Our guest is Rachel Simmons, featured guest on NBC’s Dateline last night, and author of “Odd Girl Out: The Hidden Culture of Aggression in Girls.” Chat Producer Will Femia moderates.
MSNBC-Will Femia: Welcome Ms. Simmons.
Question from Carolyn: What is a parent to do when they feel and have evidence that their daughter is being bullied?
MSNBC-Will Femia: Easily the most common question the list so we’ll take that one first.
Rachel Simmons: I think the most important thing you can do is to validate your child’s experience, never tell her that it’s something that she’ll get over, that she’s being too sensitive, that perhaps it was just a joke, that you’re sure the person will be nice to her another day. This is a problem that many girls talked to me about. Girls want to feel recognized for how painful their experience is. Even if you just hold your daughter and listen to her, even if it makes you feel helpless inside, you’re actually doing a great deal for her just being there to listen.
You also, as hard as it is, need to try to take your daughter’s lead on what she wants you to do. I never think it is appropriate for a parent to intervene against her child’s wishes with the school with the rare exception of when you think your child’s life is in danger.
Question from Sheri Christensen: I am a grown women with two children and had an experience with a “mean” girl who was my daughter’s age at the time (13). My daughter is now also bullied. A note — is it true that the apple does not fall far from the tree? As this girls’ Mother appears to be just as evil.
MSNBC-Will Femia: I would ask if victimization runs in the family as well?
Rachel Simmons: There’s no question that aggression can be learned through modeling. When a child sees her parent behave in a particular way she may be tempted or even rewarded for being that way. I have certainly found in my interviews that parallel dynamics can often spring up between the parents of girls putting mothers in situations that are not dissimilar from their daughters. I realize that this can make it even more difficult for the mother of a bullied girl to defend her child. But I also think this happens because we do not live in a culture that defines what girls do as aggressive. Because of that, many girls grow up and continue to engage in these behaviors as adults.
Question from Melanie: I know that I suffer repercussions of girls’ bullying. Is there anything I can do as an adult aside from going to a therapist or taking depression medication? I want to be able to stand up for myself instead of being afraid of what others are going to say about me if I don’t give in.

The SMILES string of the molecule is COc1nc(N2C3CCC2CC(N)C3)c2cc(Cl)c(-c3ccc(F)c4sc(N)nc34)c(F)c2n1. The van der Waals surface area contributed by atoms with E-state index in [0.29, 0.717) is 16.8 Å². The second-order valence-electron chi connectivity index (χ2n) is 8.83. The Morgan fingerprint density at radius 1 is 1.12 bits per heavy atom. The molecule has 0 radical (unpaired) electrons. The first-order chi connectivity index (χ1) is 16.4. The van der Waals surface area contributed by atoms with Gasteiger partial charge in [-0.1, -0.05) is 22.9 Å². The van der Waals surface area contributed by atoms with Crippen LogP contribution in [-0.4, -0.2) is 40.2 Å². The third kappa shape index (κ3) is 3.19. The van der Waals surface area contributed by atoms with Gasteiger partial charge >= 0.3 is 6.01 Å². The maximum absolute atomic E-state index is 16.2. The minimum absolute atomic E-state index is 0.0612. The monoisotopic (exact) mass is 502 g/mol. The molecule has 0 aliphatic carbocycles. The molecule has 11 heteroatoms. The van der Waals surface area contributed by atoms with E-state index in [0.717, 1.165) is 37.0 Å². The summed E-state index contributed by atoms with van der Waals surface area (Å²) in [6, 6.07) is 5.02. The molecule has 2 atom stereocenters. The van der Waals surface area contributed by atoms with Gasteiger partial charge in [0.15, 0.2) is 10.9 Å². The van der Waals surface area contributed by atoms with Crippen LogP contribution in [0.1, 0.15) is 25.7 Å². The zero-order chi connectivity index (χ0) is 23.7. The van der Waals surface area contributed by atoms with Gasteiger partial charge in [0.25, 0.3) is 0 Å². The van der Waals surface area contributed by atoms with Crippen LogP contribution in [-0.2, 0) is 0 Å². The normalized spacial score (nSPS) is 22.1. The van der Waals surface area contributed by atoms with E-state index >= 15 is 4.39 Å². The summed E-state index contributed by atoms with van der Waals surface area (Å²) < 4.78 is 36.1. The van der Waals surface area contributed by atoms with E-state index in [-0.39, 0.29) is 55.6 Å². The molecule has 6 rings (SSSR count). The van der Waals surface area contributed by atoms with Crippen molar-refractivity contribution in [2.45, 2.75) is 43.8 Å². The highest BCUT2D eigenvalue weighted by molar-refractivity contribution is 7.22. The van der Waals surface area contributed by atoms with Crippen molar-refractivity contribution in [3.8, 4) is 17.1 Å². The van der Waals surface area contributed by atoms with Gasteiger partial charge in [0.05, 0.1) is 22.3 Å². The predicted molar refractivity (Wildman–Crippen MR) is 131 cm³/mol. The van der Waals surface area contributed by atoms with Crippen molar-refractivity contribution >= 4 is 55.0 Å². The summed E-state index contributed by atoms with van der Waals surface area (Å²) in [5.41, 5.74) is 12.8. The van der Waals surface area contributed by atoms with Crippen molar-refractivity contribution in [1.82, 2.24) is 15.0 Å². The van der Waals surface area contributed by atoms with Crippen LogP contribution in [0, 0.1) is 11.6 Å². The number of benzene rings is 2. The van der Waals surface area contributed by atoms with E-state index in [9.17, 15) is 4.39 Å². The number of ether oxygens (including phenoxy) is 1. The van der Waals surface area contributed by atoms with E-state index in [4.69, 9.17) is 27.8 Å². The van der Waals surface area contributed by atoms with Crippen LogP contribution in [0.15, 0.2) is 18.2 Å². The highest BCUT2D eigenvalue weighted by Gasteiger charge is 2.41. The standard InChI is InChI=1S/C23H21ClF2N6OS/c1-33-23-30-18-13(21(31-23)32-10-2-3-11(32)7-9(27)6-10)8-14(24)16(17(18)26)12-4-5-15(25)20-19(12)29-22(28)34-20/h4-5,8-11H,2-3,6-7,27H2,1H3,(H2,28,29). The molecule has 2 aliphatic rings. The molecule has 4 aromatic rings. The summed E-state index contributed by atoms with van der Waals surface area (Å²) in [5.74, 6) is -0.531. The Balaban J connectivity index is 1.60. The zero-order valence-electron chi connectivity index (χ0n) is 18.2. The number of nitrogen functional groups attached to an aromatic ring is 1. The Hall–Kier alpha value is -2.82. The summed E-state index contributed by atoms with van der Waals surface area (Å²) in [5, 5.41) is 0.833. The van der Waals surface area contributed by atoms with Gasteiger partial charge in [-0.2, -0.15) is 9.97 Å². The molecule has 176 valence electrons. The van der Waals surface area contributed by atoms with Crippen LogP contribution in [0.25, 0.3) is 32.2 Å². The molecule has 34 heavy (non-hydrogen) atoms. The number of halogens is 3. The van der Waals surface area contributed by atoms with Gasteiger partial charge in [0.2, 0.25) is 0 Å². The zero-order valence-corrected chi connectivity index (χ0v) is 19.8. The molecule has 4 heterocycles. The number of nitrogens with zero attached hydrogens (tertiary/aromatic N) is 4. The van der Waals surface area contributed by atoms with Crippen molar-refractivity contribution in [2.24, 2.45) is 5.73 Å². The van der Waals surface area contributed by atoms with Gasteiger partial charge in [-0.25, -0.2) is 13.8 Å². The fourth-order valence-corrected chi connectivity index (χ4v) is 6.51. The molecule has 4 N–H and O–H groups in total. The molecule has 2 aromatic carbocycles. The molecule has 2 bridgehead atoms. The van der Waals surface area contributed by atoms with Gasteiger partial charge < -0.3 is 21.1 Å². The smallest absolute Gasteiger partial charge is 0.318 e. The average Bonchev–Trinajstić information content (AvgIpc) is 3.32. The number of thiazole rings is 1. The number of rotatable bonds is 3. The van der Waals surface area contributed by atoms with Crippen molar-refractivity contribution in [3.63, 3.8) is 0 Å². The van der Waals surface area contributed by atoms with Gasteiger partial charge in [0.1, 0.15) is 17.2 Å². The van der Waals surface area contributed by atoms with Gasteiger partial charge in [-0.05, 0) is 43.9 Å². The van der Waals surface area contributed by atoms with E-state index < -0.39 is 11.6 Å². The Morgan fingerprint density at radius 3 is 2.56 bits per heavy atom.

Rachel Simmons: Melanie, you’re not alone. There is a sad number of women who, because of what they went through, feel they can never trust another friend again. They spend their whole lives trying to determine what it was that was wrong with them that caused them to be treated this way. What I and other people writing on this subject are trying to do is to begin a public consciousness on this subject and to let the women out there like you realize that what happened to you isn’t personal but is in fact part of a larger pattern of human behavior. What I think you can do personally is try to remember this and realize that the new people that you bring into your life will not see you as the girl you were but as the person you are now. The best thing you can do is to try to trust people again and forge new relationships that will allow you some distance from your bad memories.
Question from Melanie: If I were to try to implement programs in the high school I’ll be teaching at someday, what are your personal suggestions? How do you deal with those who think your research and programs are frivolous?
MSNBC-Will Femia: We’ll take the program part of that question a bit later, but let’s talk about the feedback you’ve been getting.
Rachel Simmons: I think there are countless women and girls out there who know exactly what I’m talking about and who, like me, maybe thought that they were the only ones who went through this. The reaction has been overwhelmingly positive because I believe that people fundamentally want to be recognized for what they went through. This issue suffers from silence, it lacks a public consciousness and just talking about it is making women and girls feel so much better. There are those who want to argue that this is just “what girls do”, that this is a rite of passage that every girl must complete. These people will never be convinced of how damaging and painful it is to be hurt in these unique ways. But we know and that’s what counts.
MSNBC-Will Femia: Ah yes, we have that on the question list. Some parents asking if it’s just a necessary part of learning how to deal with the rat race in adulthood.
Question from Bissie: How can I help her? I feel that unfortunately, this is how women grow up and one should learn how to deal with the “bitchiness” because it will exist in some workplaces, etc. But I don’t want her becoming depressed and withdrawn.
MSNBC-Will Femia: There’s an example.
Rachel Simmons: Again, I think we have accepted this behavior in women and girls as something we can’t avoid. What I am saying is that by socializing girls to recognize these behaviors as aggressive and as inappropriate unfulfilling ways to express anger, we can change the way women and girls interact. I’m not saying that getting your feelings hurt and being left out are not parts of growing up. They most certainly are. No child can live in a bubble, but that doesn’t mean that we shouldn’t be regulating the more severe instances of aggression simply because they don’t fall into our category of what aggression means.
MSNBC-Will Femia: Have you heard from feminist groups on this topic? What does it do to feminist theories to suggest that girls are as oppressed by girls as they are by boys? Or are the girls are as big a problem to girls as boy are to girls?